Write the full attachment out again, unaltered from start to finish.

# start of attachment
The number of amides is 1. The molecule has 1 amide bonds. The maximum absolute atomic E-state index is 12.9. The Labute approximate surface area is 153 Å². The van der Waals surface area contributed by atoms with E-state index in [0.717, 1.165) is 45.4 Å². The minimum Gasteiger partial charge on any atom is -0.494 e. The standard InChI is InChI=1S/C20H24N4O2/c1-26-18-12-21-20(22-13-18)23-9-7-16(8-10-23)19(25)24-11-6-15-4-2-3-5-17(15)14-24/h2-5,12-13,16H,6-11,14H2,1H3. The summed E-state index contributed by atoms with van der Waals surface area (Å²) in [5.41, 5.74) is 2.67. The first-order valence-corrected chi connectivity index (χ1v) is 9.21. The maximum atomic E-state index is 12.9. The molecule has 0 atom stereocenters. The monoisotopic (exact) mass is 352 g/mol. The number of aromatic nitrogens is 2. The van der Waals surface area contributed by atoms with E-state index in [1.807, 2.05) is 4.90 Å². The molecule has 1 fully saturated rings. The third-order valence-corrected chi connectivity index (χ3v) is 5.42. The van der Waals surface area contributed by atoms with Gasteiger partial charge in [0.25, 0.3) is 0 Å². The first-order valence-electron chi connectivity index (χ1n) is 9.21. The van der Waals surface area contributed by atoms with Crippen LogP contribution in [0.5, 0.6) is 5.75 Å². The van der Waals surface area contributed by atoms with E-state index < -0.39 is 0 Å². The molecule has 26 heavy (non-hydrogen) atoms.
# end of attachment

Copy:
The number of amides is 1. The molecule has 1 amide bonds. The maximum absolute atomic E-state index is 12.9. The Labute approximate surface area is 153 Å². The van der Waals surface area contributed by atoms with E-state index in [0.717, 1.165) is 45.4 Å². The minimum Gasteiger partial charge on any atom is -0.494 e. The standard InChI is InChI=1S/C20H24N4O2/c1-26-18-12-21-20(22-13-18)23-9-7-16(8-10-23)19(25)24-11-6-15-4-2-3-5-17(15)14-24/h2-5,12-13,16H,6-11,14H2,1H3. The summed E-state index contributed by atoms with van der Waals surface area (Å²) in [5.41, 5.74) is 2.67. The first-order valence-corrected chi connectivity index (χ1v) is 9.21. The maximum atomic E-state index is 12.9. The molecule has 0 atom stereocenters. The monoisotopic (exact) mass is 352 g/mol. The number of aromatic nitrogens is 2. The van der Waals surface area contributed by atoms with E-state index in [1.807, 2.05) is 4.90 Å². The molecule has 1 fully saturated rings. The third-order valence-corrected chi connectivity index (χ3v) is 5.42. The van der Waals surface area contributed by atoms with Gasteiger partial charge in [0.25, 0.3) is 0 Å². The first-order valence-electron chi connectivity index (χ1n) is 9.21. The van der Waals surface area contributed by atoms with Crippen LogP contribution in [0.5, 0.6) is 5.75 Å². The van der Waals surface area contributed by atoms with E-state index < -0.39 is 0 Å². The molecule has 26 heavy (non-hydrogen) atoms.